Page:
The Bottom Line
But fun and prizes aside, Project Graduation is perhaps most importantly a night free from the temptations and dangers present at far too many graduation festivities.
That bottom line has the support of the McKinney Police Department and the Collin County Sheriff’s Office. Sergeant Sherwood Holmes is a veteran McKinney police officer who has served five years as a school resource officer with McKinney ISD.
“An event like Project Graduation to law enforcement is basically priceless. It gives the kids an opportunity to be somewhere safe,” said Sgt. Holmes. “Parents know they’re safe, and they’re having good, clean, honest, wholesome fun. There’s just no other way to put it. They’re in an environment where they can just have fun and not worry about anything. Not worry about getting into accidents. Not worry about doing something crazy. Not having to really worry about the peer pressure of drugs and alcohol and things they could get involved in that often go along with the celebration of graduating.”
The goal is to get graduates there and encourage them to stay. To that end, prizes are not distributed until 5:30 a.m. If students do choose to leave, they are not allowed to return, and they forfeit any of their prizes.
Kimberly Blaquiere, now a student at UNT, graduated from McKinney High School last year and attended Project Graduation. Once there, she had no intention of leaving. “When you get there, you think, ‘Oh, I’ll just stay for an hour or two,’ and then it’s really fun, and time passes by. So, you just stay for the whole time,” she said.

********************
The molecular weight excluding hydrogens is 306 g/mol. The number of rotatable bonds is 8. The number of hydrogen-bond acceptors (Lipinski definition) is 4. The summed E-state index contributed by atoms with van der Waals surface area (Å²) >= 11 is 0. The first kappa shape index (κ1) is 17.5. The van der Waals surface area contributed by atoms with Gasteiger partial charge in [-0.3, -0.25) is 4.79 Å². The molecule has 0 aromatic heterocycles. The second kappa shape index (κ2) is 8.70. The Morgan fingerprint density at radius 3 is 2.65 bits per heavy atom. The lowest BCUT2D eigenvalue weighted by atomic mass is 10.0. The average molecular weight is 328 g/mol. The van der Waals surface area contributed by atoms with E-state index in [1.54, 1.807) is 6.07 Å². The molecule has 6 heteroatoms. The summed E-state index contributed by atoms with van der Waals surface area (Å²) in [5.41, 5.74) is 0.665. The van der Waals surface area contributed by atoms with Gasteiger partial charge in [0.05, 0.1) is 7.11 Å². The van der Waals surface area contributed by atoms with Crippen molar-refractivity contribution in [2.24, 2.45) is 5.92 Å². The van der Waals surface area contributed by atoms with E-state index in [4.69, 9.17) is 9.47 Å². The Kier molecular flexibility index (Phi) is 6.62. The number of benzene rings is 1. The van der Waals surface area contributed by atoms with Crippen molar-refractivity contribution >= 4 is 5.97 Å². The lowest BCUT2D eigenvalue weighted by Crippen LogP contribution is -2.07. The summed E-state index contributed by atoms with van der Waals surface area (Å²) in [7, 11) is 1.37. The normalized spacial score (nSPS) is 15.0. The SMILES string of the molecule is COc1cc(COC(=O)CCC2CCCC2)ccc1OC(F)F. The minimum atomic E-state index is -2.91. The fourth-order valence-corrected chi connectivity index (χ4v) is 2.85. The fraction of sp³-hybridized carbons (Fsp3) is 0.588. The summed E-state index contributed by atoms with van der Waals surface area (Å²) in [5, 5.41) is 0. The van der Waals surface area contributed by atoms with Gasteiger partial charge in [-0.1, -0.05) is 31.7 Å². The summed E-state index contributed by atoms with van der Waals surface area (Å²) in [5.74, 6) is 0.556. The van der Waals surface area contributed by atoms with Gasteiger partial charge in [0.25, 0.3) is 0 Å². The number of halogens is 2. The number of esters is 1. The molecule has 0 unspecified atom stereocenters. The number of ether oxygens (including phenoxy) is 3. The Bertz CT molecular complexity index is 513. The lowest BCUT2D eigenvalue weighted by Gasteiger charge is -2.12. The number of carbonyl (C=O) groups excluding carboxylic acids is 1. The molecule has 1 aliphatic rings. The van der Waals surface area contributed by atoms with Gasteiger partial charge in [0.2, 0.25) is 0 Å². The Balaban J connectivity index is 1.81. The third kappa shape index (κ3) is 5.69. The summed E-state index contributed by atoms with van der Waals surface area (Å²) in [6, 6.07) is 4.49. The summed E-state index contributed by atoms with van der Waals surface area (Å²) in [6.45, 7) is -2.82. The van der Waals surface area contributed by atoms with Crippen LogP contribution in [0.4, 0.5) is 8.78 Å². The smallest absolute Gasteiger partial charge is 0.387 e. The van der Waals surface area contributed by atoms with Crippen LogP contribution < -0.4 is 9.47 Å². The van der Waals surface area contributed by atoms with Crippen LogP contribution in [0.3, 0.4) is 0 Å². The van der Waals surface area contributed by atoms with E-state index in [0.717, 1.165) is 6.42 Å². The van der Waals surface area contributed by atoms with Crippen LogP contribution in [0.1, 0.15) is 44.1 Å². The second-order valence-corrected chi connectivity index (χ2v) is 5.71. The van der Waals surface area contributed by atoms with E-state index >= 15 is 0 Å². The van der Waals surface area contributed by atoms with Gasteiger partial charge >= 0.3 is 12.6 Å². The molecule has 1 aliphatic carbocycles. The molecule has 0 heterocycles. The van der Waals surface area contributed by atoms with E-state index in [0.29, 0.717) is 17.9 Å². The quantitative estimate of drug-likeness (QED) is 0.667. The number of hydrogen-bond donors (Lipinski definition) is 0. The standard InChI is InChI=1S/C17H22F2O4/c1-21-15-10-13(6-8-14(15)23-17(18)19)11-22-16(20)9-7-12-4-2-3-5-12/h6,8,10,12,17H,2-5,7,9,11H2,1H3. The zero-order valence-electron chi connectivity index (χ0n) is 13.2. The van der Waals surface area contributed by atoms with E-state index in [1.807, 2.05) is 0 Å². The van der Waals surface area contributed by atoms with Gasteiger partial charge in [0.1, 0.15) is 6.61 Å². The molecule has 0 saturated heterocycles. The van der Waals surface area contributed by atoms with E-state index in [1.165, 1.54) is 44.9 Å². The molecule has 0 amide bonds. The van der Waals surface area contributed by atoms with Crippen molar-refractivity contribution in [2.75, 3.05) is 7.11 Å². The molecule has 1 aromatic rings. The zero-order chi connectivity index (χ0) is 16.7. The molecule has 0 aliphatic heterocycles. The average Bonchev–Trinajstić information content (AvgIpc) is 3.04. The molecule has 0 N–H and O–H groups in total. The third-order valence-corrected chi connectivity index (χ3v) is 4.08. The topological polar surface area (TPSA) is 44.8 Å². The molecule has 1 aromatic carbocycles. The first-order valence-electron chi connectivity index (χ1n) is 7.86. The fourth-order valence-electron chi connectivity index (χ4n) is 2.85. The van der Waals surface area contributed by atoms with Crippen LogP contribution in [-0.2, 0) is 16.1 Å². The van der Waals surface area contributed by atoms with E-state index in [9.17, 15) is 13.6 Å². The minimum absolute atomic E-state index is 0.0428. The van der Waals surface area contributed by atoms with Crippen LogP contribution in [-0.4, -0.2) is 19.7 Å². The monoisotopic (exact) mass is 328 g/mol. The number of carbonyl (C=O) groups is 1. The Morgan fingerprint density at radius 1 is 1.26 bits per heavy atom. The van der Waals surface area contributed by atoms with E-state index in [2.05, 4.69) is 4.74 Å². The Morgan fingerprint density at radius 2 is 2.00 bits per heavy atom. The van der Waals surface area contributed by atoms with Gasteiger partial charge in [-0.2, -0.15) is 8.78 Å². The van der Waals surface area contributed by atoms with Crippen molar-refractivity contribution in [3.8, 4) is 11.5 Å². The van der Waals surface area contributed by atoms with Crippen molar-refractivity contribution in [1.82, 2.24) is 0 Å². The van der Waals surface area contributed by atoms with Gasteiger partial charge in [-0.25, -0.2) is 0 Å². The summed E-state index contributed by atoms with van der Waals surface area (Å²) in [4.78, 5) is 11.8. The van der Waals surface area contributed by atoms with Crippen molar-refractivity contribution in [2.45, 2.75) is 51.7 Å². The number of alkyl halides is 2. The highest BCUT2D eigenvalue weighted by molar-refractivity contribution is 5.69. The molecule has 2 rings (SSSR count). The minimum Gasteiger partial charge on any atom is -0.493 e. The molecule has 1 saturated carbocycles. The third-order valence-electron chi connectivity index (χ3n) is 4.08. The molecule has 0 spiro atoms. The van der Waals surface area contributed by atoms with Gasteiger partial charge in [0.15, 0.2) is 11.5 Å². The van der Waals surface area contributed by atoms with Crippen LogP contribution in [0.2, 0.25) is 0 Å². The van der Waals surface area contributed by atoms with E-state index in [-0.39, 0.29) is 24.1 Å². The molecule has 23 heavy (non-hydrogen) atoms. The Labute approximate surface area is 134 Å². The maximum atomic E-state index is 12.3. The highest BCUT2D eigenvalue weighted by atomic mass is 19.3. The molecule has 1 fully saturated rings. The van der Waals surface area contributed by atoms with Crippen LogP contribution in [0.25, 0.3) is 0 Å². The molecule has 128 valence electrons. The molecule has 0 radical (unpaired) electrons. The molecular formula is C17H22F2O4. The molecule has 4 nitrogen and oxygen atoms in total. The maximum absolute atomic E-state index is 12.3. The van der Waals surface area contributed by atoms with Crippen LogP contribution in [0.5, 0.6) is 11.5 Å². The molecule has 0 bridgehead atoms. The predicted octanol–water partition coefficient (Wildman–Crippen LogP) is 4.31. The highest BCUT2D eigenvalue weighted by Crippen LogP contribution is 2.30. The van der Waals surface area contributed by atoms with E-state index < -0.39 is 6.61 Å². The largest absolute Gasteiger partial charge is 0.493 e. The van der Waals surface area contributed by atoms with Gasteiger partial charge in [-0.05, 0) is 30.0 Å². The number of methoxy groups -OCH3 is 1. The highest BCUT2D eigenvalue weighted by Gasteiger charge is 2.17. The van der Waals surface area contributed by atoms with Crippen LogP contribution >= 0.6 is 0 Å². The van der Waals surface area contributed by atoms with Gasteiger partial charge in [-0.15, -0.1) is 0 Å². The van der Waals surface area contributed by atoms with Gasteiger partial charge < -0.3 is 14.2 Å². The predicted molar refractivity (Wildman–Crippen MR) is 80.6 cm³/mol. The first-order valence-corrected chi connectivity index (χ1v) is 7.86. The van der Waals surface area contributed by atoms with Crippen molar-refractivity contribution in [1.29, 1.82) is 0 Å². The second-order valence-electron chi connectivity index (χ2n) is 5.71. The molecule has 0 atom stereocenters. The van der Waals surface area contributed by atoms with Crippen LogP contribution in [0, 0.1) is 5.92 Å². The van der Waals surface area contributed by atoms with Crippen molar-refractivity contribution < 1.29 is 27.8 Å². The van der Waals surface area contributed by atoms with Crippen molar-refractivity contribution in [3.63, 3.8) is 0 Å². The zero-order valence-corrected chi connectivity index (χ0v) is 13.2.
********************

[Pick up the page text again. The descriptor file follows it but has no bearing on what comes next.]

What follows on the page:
“And then, afterwards, everyone tells the junior class, ‘You should go. It’s so much fun! I never thought it would be fun, but it is.’ And, it’s important because it’s just one last memory. I think high school is an important thing and something to remember, so that’s just the final icing on the cake of your high school career. It’s just a good memory for everyone.”
Fun Doesn’t Just Happen
But events like Project Graduation run on volunteer power and donations, all of which go directly into the event. McGonagill said that she and her team of eight board members need about 200 volunteers to pull it off, and she encourages parents of underclassmen to get involved.
“Even though you may not have a kid who’s a senior this year, we need the parents of underclassmen to do this because the parents want this in place, let me tell you, when their kid gets there,” she said. “But, it doesn’t have to be just high school parents. Anybody can volunteer. One of the big things we need is people who can deal blackjack and poker. Those tables are packed all night long. We need people to help with that, and we need people to help with food.”
To any parents on the fence about Project Graduation, McGonagill poses this question, “Kids are going to celebrate graduation. Kids are always going to celebrate graduation. So, is it better to have them at Project Graduation where they’re having fun, they’re with their friends, they’re in a safe environment, or do you want them out celebrating on their own?”
As the sun breaks over the horizon, they begin to disperse, heading slowly back to their vehicles, laden with prizes and the need for sleep. There are hugs and farewells, and some wonder when they might see each other again – these friends and classmates they’ve seen every day for years. They climb into cars and trucks and SUV’s and head for home, and soon – to college and work. And looking back, it was a very good night.
But, the time for looking back is past. It is time to look ahead.
To find out more or to learn how you can get involved, contact Deana McGonagill at email@example.com or at P.O. Box 1235, McKinney, TX 75070.
About the author: Shane Mauldin is the Communications Coordinator for McKinney ISD. You can contact him at 469-302-4007 or via email at firstname.lastname@example.org.